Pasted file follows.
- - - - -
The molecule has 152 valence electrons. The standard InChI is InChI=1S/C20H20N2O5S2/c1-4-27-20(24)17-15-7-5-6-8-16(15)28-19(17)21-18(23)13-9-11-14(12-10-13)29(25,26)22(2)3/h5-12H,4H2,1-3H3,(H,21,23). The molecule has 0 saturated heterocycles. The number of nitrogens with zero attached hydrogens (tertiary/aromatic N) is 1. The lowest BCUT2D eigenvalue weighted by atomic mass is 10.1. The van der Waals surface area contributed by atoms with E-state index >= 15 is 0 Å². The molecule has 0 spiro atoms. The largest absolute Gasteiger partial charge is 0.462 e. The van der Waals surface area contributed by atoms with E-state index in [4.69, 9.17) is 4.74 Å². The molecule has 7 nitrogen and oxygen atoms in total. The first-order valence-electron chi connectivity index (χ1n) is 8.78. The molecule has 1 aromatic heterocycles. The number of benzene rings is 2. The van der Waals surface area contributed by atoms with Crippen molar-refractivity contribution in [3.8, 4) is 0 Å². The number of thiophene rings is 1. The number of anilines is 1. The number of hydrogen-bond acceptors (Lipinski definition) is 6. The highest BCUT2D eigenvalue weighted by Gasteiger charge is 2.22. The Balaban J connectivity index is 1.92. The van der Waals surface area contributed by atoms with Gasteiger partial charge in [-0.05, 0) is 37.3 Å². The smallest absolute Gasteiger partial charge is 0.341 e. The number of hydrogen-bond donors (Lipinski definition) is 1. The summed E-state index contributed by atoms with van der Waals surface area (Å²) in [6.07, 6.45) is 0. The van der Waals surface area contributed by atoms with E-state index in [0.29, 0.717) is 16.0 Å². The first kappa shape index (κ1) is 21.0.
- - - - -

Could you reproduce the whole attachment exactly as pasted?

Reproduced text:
The molecule has 152 valence electrons. The standard InChI is InChI=1S/C20H20N2O5S2/c1-4-27-20(24)17-15-7-5-6-8-16(15)28-19(17)21-18(23)13-9-11-14(12-10-13)29(25,26)22(2)3/h5-12H,4H2,1-3H3,(H,21,23). The molecule has 0 saturated heterocycles. The number of nitrogens with zero attached hydrogens (tertiary/aromatic N) is 1. The lowest BCUT2D eigenvalue weighted by atomic mass is 10.1. The van der Waals surface area contributed by atoms with E-state index >= 15 is 0 Å². The molecule has 0 spiro atoms. The largest absolute Gasteiger partial charge is 0.462 e. The van der Waals surface area contributed by atoms with E-state index in [4.69, 9.17) is 4.74 Å². The molecule has 7 nitrogen and oxygen atoms in total. The first-order valence-electron chi connectivity index (χ1n) is 8.78. The molecule has 1 aromatic heterocycles. The number of benzene rings is 2. The van der Waals surface area contributed by atoms with Crippen molar-refractivity contribution in [3.8, 4) is 0 Å². The number of thiophene rings is 1. The number of anilines is 1. The number of hydrogen-bond acceptors (Lipinski definition) is 6. The highest BCUT2D eigenvalue weighted by Gasteiger charge is 2.22. The Balaban J connectivity index is 1.92. The van der Waals surface area contributed by atoms with Gasteiger partial charge in [-0.05, 0) is 37.3 Å². The smallest absolute Gasteiger partial charge is 0.341 e. The number of hydrogen-bond donors (Lipinski definition) is 1. The summed E-state index contributed by atoms with van der Waals surface area (Å²) in [6.07, 6.45) is 0. The van der Waals surface area contributed by atoms with E-state index in [0.29, 0.717) is 16.0 Å². The first kappa shape index (κ1) is 21.0.